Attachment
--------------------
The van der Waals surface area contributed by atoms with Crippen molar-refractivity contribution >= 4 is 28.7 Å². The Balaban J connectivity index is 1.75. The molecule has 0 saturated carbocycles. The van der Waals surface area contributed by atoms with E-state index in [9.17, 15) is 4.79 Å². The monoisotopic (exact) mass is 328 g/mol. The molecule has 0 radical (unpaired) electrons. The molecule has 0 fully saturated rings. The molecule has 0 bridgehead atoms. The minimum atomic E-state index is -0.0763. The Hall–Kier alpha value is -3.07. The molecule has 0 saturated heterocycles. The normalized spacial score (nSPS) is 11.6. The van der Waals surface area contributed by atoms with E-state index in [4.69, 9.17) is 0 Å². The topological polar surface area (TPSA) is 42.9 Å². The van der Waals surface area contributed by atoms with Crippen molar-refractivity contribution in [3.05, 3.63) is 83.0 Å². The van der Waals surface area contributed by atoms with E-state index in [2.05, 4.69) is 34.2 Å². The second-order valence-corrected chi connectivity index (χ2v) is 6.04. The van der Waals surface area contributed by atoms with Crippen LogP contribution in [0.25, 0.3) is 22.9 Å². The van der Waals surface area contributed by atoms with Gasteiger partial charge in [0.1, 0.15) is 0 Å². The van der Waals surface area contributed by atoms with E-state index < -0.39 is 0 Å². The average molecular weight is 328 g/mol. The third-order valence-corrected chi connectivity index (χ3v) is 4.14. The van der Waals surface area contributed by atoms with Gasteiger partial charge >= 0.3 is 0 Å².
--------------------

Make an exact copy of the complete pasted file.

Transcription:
The van der Waals surface area contributed by atoms with Crippen molar-refractivity contribution >= 4 is 28.7 Å². The Balaban J connectivity index is 1.75. The molecule has 0 saturated carbocycles. The van der Waals surface area contributed by atoms with E-state index in [9.17, 15) is 4.79 Å². The monoisotopic (exact) mass is 328 g/mol. The molecule has 0 radical (unpaired) electrons. The molecule has 0 fully saturated rings. The molecule has 0 bridgehead atoms. The minimum atomic E-state index is -0.0763. The Hall–Kier alpha value is -3.07. The molecule has 0 saturated heterocycles. The normalized spacial score (nSPS) is 11.6. The van der Waals surface area contributed by atoms with E-state index in [4.69, 9.17) is 0 Å². The topological polar surface area (TPSA) is 42.9 Å². The van der Waals surface area contributed by atoms with Crippen molar-refractivity contribution in [3.05, 3.63) is 83.0 Å². The van der Waals surface area contributed by atoms with E-state index in [2.05, 4.69) is 34.2 Å². The second-order valence-corrected chi connectivity index (χ2v) is 6.04. The van der Waals surface area contributed by atoms with Crippen LogP contribution in [0.25, 0.3) is 22.9 Å². The van der Waals surface area contributed by atoms with Gasteiger partial charge in [0.1, 0.15) is 0 Å². The van der Waals surface area contributed by atoms with E-state index < -0.39 is 0 Å². The average molecular weight is 328 g/mol. The third-order valence-corrected chi connectivity index (χ3v) is 4.14. The van der Waals surface area contributed by atoms with Gasteiger partial charge >= 0.3 is 0 Å².